The impact of the pandemic has had disproportionate impact on populations that were already experiencing the effects of discrimination. The pandemic has also shined a spotlight on a behavioral health system that was already fragile. The gaps in policy and practice that have been exacerbated  during this crisis requires the urgent attention of policy makers at the local, state, and federal levels.

The Need to Strengthen the Behavioral Health System

The Need to Strengthen Key Community Institutions

Highlight: The Opioid Crisis During COVID-19 in the U.S. and Canada

Amid ongoing challenges presented by the COVID-19 pandemic, the opioid epidemic and drug-related overdose deaths have grown exponentially in the U.S. and Canada. According to the American Medical Association brief, in the U.S., the data shows that more than 40 states have reported increases in opioid-related deaths in recent months. Several reasons influence this spike, including declining mental health (e.g., depression and anxiety) and increased isolation, disruptions in drug supply, and limited access to essential prevention and treatment services due to COVID-19 precautions. While effective policies and programs are in place in the U.S. to address opioid and other drug misuses, they are not available to everyone. For example, medication-assisted treatment (MAT) —  the only evidence-based treatment for opioid use disorder, is not easily accessible due to (a) lower-than-average rates of certified MAT service providers and (b) state policies that restrict Medicaid beneficiaries’ access to treatment.

Similarly, the pandemic has exacerbated the opioid crisis in Canada, healthcare particularly in the First Nations and Indigenous communities, which account for a disproportionate number of opioid-related overdoses and deaths. While the spike is attributable to most of the same factors as in the U.S., Canada’s border closures and travel restrictions have increased local opioid supply and use. With these ongoing challenges compounding the opioid epidemic’s issues during the pandemic, examples in U.S. and Canada highlight the need for a more proactive and coordinated approach focused on evidence-based, public health solutions.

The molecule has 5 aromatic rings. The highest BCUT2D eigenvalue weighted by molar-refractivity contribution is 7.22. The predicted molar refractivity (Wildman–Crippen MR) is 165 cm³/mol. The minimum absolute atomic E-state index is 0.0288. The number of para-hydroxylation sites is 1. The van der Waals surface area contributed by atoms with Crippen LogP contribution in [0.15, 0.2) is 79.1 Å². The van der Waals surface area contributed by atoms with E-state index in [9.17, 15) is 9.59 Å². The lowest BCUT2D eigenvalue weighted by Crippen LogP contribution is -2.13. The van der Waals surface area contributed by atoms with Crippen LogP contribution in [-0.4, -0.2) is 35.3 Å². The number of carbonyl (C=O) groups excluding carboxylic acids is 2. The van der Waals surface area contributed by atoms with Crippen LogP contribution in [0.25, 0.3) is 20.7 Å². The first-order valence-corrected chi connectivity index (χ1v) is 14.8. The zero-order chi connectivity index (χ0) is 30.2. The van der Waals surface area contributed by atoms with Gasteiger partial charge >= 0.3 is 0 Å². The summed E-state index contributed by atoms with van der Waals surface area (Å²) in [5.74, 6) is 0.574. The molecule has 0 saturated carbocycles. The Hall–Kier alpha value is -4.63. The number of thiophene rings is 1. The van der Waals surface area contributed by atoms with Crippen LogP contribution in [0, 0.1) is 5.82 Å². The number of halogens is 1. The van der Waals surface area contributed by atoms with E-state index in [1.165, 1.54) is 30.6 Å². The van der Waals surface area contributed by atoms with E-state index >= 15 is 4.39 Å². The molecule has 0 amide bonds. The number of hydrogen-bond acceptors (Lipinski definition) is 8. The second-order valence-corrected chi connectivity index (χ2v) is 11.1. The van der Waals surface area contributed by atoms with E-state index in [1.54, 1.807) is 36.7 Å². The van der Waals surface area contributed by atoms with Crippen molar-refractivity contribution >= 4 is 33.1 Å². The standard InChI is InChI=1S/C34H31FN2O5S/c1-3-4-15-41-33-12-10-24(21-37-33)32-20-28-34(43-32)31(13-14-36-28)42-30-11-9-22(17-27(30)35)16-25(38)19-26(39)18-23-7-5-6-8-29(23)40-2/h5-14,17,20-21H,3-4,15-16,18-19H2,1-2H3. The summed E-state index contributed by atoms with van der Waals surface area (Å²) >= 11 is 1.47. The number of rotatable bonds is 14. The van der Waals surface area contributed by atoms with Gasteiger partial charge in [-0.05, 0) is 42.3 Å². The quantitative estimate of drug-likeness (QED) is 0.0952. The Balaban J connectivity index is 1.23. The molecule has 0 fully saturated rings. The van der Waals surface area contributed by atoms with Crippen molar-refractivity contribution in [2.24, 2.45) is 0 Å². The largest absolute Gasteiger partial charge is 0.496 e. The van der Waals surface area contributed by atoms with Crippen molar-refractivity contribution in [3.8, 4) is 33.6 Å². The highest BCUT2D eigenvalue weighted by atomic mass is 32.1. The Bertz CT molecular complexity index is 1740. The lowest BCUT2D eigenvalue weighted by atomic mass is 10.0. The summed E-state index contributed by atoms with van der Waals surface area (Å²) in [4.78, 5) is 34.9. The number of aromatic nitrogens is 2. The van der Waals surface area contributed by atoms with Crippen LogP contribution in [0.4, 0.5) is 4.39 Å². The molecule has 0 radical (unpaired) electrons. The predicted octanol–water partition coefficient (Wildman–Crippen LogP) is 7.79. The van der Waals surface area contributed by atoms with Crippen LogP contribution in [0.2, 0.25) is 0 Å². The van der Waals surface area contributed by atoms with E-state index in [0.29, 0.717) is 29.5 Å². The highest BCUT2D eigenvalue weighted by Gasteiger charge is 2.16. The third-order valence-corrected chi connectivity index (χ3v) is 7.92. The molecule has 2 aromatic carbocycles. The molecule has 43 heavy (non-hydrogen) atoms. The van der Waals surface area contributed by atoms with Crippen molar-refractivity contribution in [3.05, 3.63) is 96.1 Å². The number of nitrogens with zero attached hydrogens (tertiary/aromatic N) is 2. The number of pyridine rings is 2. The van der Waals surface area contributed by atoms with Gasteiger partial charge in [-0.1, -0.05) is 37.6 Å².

Podcast episodes

Understanding Social Distance (8:50)
Listen for an interview with Katherine Schlatter on what social distancing means in the face of COVID-19.

Easing Anxiety in an Uncertain Time (14:48)
This podcast with Cynthia Handrup, President of the Global Alliance, discusses some of the evolving mental health-related issues that individuals and families are experiencing. It examines actions that each of us can take to assist others and help ourselves in this uncertain time.

Technology & Mental Health in the Era of COVID-19 (18:20)
This podcast is a conversation with Swarnima, or Nima, Chaudhary, a technology project manager at the National Mental Health Innovation Center, based on the University of Colorado Anschutz Campus. She shares with us the role that technology can play in addressing mental health problems during the COVID-19 pandemic. Find the resources mentioned in the podcast here


Read our "Did you know?" newsletter on the effects of the COVID-19 pandemic on health and human rights.